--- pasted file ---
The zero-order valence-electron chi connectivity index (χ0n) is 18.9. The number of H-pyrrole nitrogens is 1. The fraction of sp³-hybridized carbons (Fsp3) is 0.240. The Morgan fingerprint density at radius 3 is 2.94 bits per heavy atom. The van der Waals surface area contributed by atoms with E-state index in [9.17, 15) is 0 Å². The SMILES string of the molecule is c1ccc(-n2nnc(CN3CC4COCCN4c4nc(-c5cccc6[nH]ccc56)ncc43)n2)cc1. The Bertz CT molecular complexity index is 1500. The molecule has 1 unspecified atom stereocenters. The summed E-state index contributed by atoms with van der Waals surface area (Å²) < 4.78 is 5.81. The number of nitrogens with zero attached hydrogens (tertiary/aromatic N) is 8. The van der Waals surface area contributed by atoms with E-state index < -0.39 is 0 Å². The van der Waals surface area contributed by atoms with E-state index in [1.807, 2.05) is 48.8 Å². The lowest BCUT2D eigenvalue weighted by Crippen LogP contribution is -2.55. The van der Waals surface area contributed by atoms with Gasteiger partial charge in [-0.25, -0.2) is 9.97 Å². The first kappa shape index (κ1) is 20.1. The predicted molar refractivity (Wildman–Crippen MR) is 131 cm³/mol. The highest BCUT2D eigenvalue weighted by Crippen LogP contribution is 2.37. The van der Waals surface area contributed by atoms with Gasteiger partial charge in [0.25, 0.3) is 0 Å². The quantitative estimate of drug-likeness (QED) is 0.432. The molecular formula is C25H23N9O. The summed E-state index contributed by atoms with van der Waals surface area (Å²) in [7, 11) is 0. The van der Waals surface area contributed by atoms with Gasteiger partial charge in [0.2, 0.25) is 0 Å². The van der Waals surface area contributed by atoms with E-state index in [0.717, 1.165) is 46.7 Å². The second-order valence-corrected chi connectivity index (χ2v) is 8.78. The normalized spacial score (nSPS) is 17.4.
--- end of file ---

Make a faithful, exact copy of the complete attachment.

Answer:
The zero-order valence-electron chi connectivity index (χ0n) is 18.9. The number of H-pyrrole nitrogens is 1. The fraction of sp³-hybridized carbons (Fsp3) is 0.240. The Morgan fingerprint density at radius 3 is 2.94 bits per heavy atom. The van der Waals surface area contributed by atoms with E-state index in [9.17, 15) is 0 Å². The SMILES string of the molecule is c1ccc(-n2nnc(CN3CC4COCCN4c4nc(-c5cccc6[nH]ccc56)ncc43)n2)cc1. The Bertz CT molecular complexity index is 1500. The molecule has 1 unspecified atom stereocenters. The summed E-state index contributed by atoms with van der Waals surface area (Å²) < 4.78 is 5.81. The number of nitrogens with zero attached hydrogens (tertiary/aromatic N) is 8. The van der Waals surface area contributed by atoms with E-state index < -0.39 is 0 Å². The van der Waals surface area contributed by atoms with E-state index in [1.807, 2.05) is 48.8 Å². The lowest BCUT2D eigenvalue weighted by Crippen LogP contribution is -2.55. The van der Waals surface area contributed by atoms with Gasteiger partial charge in [-0.25, -0.2) is 9.97 Å². The first kappa shape index (κ1) is 20.1. The predicted molar refractivity (Wildman–Crippen MR) is 131 cm³/mol. The highest BCUT2D eigenvalue weighted by Crippen LogP contribution is 2.37. The van der Waals surface area contributed by atoms with Gasteiger partial charge in [0.25, 0.3) is 0 Å². The quantitative estimate of drug-likeness (QED) is 0.432. The molecular formula is C25H23N9O. The summed E-state index contributed by atoms with van der Waals surface area (Å²) in [7, 11) is 0. The van der Waals surface area contributed by atoms with Gasteiger partial charge in [0.2, 0.25) is 0 Å². The van der Waals surface area contributed by atoms with E-state index in [0.717, 1.165) is 46.7 Å². The second-order valence-corrected chi connectivity index (χ2v) is 8.78. The normalized spacial score (nSPS) is 17.4.